Podcasts to Supplement Your Homeschool Curriculum

Last Updated on December 19, 2023 by TrayKay

Several years back, while roadschooling across the country, we made frequent use of audiobooks to provide welcome distractions during those long stretches of highway where there’s not much to hold your attention. We’d pull up one of our favorites, an audiobook from The 39 Clues series, with fun settings and storylines that would inject some interesting history, geography and science into our day. (You can get the audiobooks for free at hoopla).

Podcasts were another go-to for car trips. We enjoyed one called BrainsOn, which has several different shows with a range of topics.

But even when not traveling, I’ve used podcasts to help my kids learn about different things we were studying. Podcasts are easy to incorporate into your homeschool day and can be a valuable addition to your curriculum. Here are some ways to use them at home.

Use podcasts to answer your kid’s questions.

Kids are naturally curious. They want to know how things work, and why things are the way they are.

The Vermont Public Science Friday podcast can help answer challenging questions like:

Why is the sky blue?

Why do we need to sleep?

How Deep is the Ocean?

Moment of Um is another podcast with answers to kids’ questions. But Why? and Solve It for Kids answer questions with featured scientists.

If your kids have questions about money, economics, and personal finance, head over to Million Bazillion, a podcast from Marketplace. It answers questions from real kids like, “What is cryptocurrency?,” and “How Does Inflation Work?”.

Use podcasts to introduce new topics.

Your kids can learn about topics interesting to them that are not covered in your curriculum. Maybe that’s the History of Ice Cream or the History of Black Cowboys.

You can delve deeper into a topic touched upon in the podcast by investigating related articles, books, or documentaries and create your own unit studies.

Use podcasts to supplement what you’re learning.

Enrich your science lessons with podcasts that explore science concepts, experiments, and discoveries. At Tumble, you can listen to a selection of episodes on the brain. Or tune into science and technology episodes at Wow in the World.

When you’re studying people, places, and cultures for geography, head over to Nugget to learn about different countries from the kids who live there.

Use podcasts to promote critical thinking skills.

Podcasts that ask questions and encourage discussion can get your kids thinking and expressing their opinions. Smash Boom Best presents information in a this vs. that format (eg. which do you like best, dogs vs. cats?). Your kid can decide which position was defended best and tally up points for each side on a scorecard.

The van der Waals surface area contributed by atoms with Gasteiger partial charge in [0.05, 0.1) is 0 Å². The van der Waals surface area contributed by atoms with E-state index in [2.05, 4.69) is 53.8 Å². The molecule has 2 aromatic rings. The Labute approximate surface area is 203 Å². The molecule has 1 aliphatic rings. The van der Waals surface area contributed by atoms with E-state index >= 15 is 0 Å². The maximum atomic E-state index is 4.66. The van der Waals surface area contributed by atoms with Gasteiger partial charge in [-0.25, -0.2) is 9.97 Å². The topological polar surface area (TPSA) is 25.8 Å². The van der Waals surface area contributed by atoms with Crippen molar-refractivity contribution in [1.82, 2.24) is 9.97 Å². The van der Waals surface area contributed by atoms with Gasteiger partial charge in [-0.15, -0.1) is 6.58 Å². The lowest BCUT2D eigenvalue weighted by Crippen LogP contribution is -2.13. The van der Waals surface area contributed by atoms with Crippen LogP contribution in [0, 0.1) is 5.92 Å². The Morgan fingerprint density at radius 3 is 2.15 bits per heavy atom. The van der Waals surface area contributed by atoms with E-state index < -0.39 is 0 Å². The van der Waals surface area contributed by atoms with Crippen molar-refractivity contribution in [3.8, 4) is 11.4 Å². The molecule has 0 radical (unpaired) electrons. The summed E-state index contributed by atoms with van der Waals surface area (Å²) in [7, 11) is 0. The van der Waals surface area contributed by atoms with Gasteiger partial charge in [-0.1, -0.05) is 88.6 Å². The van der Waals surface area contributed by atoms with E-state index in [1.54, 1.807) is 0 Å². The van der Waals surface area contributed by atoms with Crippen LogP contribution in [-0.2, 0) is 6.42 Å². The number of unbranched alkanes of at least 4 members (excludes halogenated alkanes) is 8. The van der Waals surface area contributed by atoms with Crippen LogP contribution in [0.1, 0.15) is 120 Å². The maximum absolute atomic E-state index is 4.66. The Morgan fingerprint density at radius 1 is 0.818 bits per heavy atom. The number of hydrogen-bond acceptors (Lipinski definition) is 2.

The Circle Round podcast can get your kids talking about things like self-reliance, courage, kindness, and other virtues. The site offers printable coloring pages for the episodes.

This list of podcasts for older kids from Common Sense Media can be used to spur conversations.

Use podcasts to encourage creativity.

Story Pirates is a podcast that features original stories written by kids. If your kids get inspired, they can submit a story of their own.

Podcast Assignments

If you’ve got specific learning goals in mind like comprehension, critical thinking, or expressing ideas effectively, some podcasts provide accompanying learning materials. BrainsON has free resources like response sheets and activity packets for certain episodes.

Another podcast with free resources is BackStory, which presents a variety of interesting U.S. history topics from different perspectives, and is targeted more for older students. The episodes are meant to take a deeper dive into subjects, covering things like the history of becoming a citizen, protest in America, women at work, as well as unusual topics like a history of Sesame Street, American motherhood, and technophobia in American society (an episode that especially resonates with all the AI stuff going on). These and other episodes include accompanying documents with questions and links to other resources.

An additional podcast for older students is 60-second Civics, which provides short, informative episodes on such topics as the philosophical ideas that influenced the writing of the Constitution, how American political parties have evolved, and the importance of civic engagement.

If the podcasts your kids are listening to don’t come with additional resources, you can ask your kids to do stuff like:

  • summarize the main points of a podcast
  • list ideas they found interesting or enlightening
  • list things learned that they didn’t know before
  • tell how the subject matter and ideas connect to something else they’re learning
  • make note of new vocabulary

Using the podcast’s transcript (some are onscreen as you listen or can be downloaded), you can create your own set of comprehension questions or a short quiz related to the podcast’s content.

If you are inclined to dabble with AI, there are several free tools that can assist you. With QuestionWell, for example, you can upload the podcast transcript and it will create multiple choice questions. With the AI chatbot Claude, you can attach a PDF of the podcast transcript and then ask it to create a list of different types of questions, like multiple choice, fill-in, critical thinking, etc. You can ask it to tailor it to a specific age. It will also generate the answer key. You can also paste the transcript into ChatGPT and have it generate lessons, activities, or whatever you can think of based on the content.

If you have a favorite podcast for your kids, or a particular way you use podcasts in your homeschool, please share in the comments.

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